REFLECTING UPON "YUGOPOTAMIA"
Juan Cole spoke out today on the downsides of the potential partitioning of Iraq
"Iraq is not divided neatly into three ethnic enclaves. It is all mixed up. There are a million Kurds in Baghdad, a million Sunnis in the Shiite deep south, and lots of mixed provinces (Ta'mim, Ninevah, Diyalah, Babil, Baghdad, etc.). There is a lot of intermarriage among various Iraqi groups. Look at President Ghazi Yawir. He is from the Sunni Arab branch of the Shamar tribe. But some Shamar are Shiites. One of his wives is Nasrin Barwari, a Kurdish cabinet minister. What would partition do to the Yawirs?
Then, how do you split up the resources? If the Sunni Arabs don't get Kirkuk, then they will be poorer than Jordan. Don't you think they will fight for it? The Kurds would fight to the last man for the oil-rich city of Kirkuk if it was a matter of determining in which country it ended up.
If the Kurds got Kirkuk and the Sunni Arabs became a poor cousin to Jordan, the Sunni Arabs would almost certainly turn to al-Qaeda in large numbers. Some Iraqi guerrillas are already talking about hitting back at the US mainland. And, Fallujah is not that far from Saudi Arabia, which Bin Laden wants to hit, as well, especially at the oil. Fallujah Salafis would hook up with those in Jordan and Gaza to establish a radical Sunni arc that would destabilize the entire region
Divorced from the Sunnis, the Shiites of the south would no longer have any counterweight to religious currents like al-Dawa, the Supreme Council for Islamic Revolution in Iraq, and the Sadrists. The rump Shiite state would be rich, with the Rumayla and other fields, and might well declare a Shiite Islamic republic. It is being coupled with the Sunnis that mainly keeps them from going down that road. A Shiite South Iraq might make a claim on Shiite Eastern Arabia in Saudi Arabia, or stir up trouble there. The Eastern Province can pump as much as 11% of the world's petroleum."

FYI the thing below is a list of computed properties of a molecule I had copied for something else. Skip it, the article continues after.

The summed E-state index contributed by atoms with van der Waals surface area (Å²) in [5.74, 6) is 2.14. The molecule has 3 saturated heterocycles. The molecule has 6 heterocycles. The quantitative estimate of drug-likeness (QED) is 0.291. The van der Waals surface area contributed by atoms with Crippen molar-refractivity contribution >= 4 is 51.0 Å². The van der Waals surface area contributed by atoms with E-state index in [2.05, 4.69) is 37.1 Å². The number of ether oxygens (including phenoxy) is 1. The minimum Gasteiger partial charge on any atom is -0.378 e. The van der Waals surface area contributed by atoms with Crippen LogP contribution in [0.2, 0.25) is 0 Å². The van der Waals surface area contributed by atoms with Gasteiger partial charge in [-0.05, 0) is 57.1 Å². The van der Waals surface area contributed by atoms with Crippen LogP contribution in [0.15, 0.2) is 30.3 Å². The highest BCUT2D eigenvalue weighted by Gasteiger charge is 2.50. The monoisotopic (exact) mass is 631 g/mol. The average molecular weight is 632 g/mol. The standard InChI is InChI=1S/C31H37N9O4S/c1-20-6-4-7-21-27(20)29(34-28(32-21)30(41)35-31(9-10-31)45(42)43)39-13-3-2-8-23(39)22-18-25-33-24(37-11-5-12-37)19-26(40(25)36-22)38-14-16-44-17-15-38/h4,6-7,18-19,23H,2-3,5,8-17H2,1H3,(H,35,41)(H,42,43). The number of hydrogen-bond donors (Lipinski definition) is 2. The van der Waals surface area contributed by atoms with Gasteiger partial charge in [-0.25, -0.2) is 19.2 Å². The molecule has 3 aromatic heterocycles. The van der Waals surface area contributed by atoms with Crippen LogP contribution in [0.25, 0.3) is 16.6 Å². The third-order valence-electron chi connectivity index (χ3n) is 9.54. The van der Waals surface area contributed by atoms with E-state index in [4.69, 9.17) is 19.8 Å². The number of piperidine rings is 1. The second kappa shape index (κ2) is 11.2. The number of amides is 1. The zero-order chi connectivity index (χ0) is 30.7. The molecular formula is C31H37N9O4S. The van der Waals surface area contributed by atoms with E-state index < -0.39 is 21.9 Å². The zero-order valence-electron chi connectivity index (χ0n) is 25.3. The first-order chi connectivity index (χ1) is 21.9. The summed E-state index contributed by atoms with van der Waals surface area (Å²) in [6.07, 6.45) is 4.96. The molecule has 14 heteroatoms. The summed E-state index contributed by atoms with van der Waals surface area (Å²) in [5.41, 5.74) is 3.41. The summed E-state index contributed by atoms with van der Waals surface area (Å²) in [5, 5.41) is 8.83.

Iraq is the bastard child of centuries of the Ottoman Empire's communal pluralism after having been forcibly ravished by British imperialism, with Winston Churchill as the midwife. Iraq made sense as a state only as a sop to the Hashemites, the British clients rudely ejected from Mecca by Abdul Aziz. Over time, the Iraqis did acquire a sense of nationalism that, while not as rarified as the German or French varieties, has proven significantly stronger than what you find in the other artificial nation-states carved up by the colonial powers, particularly in Africa.
That being said, Iraq is held together primarily by the extrinsic pressure of Turkey that is adamantly opposed to statehood for the Kurds. If Talabani and Barzani ever manage an understanding with Ankara over the Turcomen minority, Iraq is finished, at least in it's present form since the Kurds gain little but headaches and insecurity from their Arab co-nationalists.
Nor would I put much stock in intermarriage as social glue. Intermarriage rates were high in Yugoslavia and Rwanda and we all saw how well that worked out. For Iraq to remain as a unified state there needs to be a strong economic rationale that appeals to the self-interest of Kurds, Shiites and Sunnis as well as a sense of physical security that no group will be left at the mercy of the others. That economic rationale does not exist which is why Saddam Hussein had to use terror gratuitously rather than minimally to maintain his rule and that terror has damaged any normal sense of security and trust among Iraqis required for a multiethnic civil society.
I do not think in 25 years there will be an Iraq. At best there will be an Iraq plus a Kurdistani Republic.